Pakistan Needs Comprehensive Law to Combat Child Sexual Abuse

Pakistan Needs Comprehensive Law to Combat Child Sexual Abuse

Child sexual abuse is a silent crime committed under the veil of disguise. Almost all the developing countries are facing this problem. The only effective mechanism in a civilized society to protect children against sexual crimes is the criminal justice system of a country. The criminal justice system needs legislative developments to prevent and curtail child sexual abuse and to protect children against sexual crimes more effectively and strictly.

Child sexual abuse is a serious problem in Pakistan. The forms of child sexual abuse as covered in the Pakistan Penal Code 1860 are molestation, sodomy, rape, sexual abuse without penetration and abduction for sexual abuse which sometimes resulted in murder of the child.

The existing penal laws do not understand child sexual abuse, particularly Section 377, Pakistan Penal Code 1860, which only defines unnatural offences. There is need for comprehensive law to fill all these gaps through appropriate legislation including protection, prevention and procedural steps. There is a need to amend the Constitution of Pakistan 1973 in order to include the best interest of child, just like Section 28(2) the Constitution of Republic of South Africa which states that a child’s best interests are of paramount importance in every matter concerning the child.

Pakistan needs to develop its criminal justice system by introducing legislative interventions addressing child sexual abuse, similar to the criminal justice system of South Africa which aims to bring all matters relating to child sexual abuse in one uniform statute, criminalize all forms of sexual abuse, replace the certain common law sexual offences and also introduce and replace them with new sexual offences irrespective of gender, protecting complainants of sexual offences and their families from victimization, establish a co-operative response between all relevant government departments with the element of accountability like The Criminal Law (Sexual Offences and Related Matters) Amendment Act, 2007 (Act 32 of 2007) South Africa. This Act ensures more effective, sufficient investigation and prosecution of offenders by introducing existing sexual offences and creating new offences. This Act also properly recognizes the needs of sexual abuse victims by timely, effective and non-discriminatory prosecution together with a coordinated and uniform approach between relevant Government Departments and accountability of Government officials. This Act also created a National Register for Sexual Offenders (NRSO). Sexual offences Courts were constituted by an amendment in section 55A of the Criminal Law (Sexual Offences and Related Matters) Amendment Act 32 of 2007 by the Judicial Matters Second Amendment Act 43 of 2013. These factors are lacking in the criminal justice system of Pakistan. Therefore, instead of amending the existing laws such as the Pakistan Penal Code, 1960, Pakistan needs one comprehensive and uniform statute like the Criminal Law (Sexual Offences and Related Matters) Amendment Act 32 of 2007 South Africa which will combat child sexual abuse more effectively.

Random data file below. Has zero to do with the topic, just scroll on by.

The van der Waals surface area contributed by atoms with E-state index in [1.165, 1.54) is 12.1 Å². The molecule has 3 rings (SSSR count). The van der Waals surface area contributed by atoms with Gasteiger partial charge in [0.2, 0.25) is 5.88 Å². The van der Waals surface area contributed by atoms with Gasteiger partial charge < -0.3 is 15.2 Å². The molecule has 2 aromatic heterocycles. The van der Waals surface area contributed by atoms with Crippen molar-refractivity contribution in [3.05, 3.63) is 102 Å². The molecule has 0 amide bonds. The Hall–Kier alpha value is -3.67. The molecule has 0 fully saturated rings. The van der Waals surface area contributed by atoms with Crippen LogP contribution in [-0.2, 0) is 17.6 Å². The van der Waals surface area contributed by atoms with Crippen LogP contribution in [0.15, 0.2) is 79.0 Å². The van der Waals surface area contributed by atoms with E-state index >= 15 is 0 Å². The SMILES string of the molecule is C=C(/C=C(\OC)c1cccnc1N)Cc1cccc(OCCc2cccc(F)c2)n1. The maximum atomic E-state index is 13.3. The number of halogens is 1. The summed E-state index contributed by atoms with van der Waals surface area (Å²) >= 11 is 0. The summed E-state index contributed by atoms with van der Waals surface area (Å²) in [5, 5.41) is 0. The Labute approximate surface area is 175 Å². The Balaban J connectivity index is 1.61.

The prevention of child sexual abuse, the protection of victims, the rehabilitation of victims and the delivery of justice, are not isolated issues. The achievement of these objectives requires a coordinated response of all the key players, which include the police, the prosecution, Courts, medical institutions, psychologists and counselors, as well as institutions that provide social services to the children. The protection of children from violence and abuse thus requires an integrated and coordinated approach. This would result in an effective, responsive and speedy criminal justice system to combat child sexual abuse in Pakistan.

Muhammad Imran Ali

Author: Muhammad Imran Ali

The writer is an Advocate of the High Court Lahore and an LLD (Public Law) Candidate at the University of Pretoria South Africa. His areas of practice include criminal law and child laws.


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